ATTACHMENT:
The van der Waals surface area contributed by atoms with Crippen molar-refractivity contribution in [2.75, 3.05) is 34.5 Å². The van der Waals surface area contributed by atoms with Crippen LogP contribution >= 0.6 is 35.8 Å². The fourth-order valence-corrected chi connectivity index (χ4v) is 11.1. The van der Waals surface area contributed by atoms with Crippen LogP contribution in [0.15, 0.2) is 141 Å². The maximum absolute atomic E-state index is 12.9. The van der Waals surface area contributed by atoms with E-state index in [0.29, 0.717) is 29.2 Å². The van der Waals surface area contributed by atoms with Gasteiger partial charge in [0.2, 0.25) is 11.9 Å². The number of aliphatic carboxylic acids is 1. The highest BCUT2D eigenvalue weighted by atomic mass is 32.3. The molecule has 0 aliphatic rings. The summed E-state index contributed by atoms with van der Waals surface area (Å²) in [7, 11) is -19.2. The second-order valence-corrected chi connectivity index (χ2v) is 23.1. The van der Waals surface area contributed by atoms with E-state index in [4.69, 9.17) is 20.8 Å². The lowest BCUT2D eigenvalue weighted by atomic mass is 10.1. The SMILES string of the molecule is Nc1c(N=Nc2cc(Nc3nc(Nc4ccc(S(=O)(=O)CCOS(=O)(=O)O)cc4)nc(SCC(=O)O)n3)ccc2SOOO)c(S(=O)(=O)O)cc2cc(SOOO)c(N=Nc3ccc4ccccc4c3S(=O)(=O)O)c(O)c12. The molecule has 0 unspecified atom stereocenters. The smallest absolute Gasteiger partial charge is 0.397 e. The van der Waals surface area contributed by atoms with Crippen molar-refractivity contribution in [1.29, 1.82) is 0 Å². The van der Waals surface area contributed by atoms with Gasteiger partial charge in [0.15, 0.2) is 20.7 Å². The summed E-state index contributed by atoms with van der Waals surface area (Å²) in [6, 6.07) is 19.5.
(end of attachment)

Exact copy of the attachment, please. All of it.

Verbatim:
The van der Waals surface area contributed by atoms with Crippen molar-refractivity contribution in [2.75, 3.05) is 34.5 Å². The van der Waals surface area contributed by atoms with Crippen LogP contribution >= 0.6 is 35.8 Å². The fourth-order valence-corrected chi connectivity index (χ4v) is 11.1. The van der Waals surface area contributed by atoms with Crippen LogP contribution in [0.15, 0.2) is 141 Å². The maximum absolute atomic E-state index is 12.9. The van der Waals surface area contributed by atoms with E-state index in [0.29, 0.717) is 29.2 Å². The van der Waals surface area contributed by atoms with Gasteiger partial charge in [0.2, 0.25) is 11.9 Å². The number of aliphatic carboxylic acids is 1. The highest BCUT2D eigenvalue weighted by atomic mass is 32.3. The molecule has 0 aliphatic rings. The summed E-state index contributed by atoms with van der Waals surface area (Å²) in [7, 11) is -19.2. The second-order valence-corrected chi connectivity index (χ2v) is 23.1. The van der Waals surface area contributed by atoms with E-state index in [4.69, 9.17) is 20.8 Å². The lowest BCUT2D eigenvalue weighted by atomic mass is 10.1. The SMILES string of the molecule is Nc1c(N=Nc2cc(Nc3nc(Nc4ccc(S(=O)(=O)CCOS(=O)(=O)O)cc4)nc(SCC(=O)O)n3)ccc2SOOO)c(S(=O)(=O)O)cc2cc(SOOO)c(N=Nc3ccc4ccccc4c3S(=O)(=O)O)c(O)c12. The molecule has 0 unspecified atom stereocenters. The smallest absolute Gasteiger partial charge is 0.397 e. The van der Waals surface area contributed by atoms with Crippen molar-refractivity contribution in [1.29, 1.82) is 0 Å². The van der Waals surface area contributed by atoms with Gasteiger partial charge in [0.15, 0.2) is 20.7 Å². The summed E-state index contributed by atoms with van der Waals surface area (Å²) in [6, 6.07) is 19.5.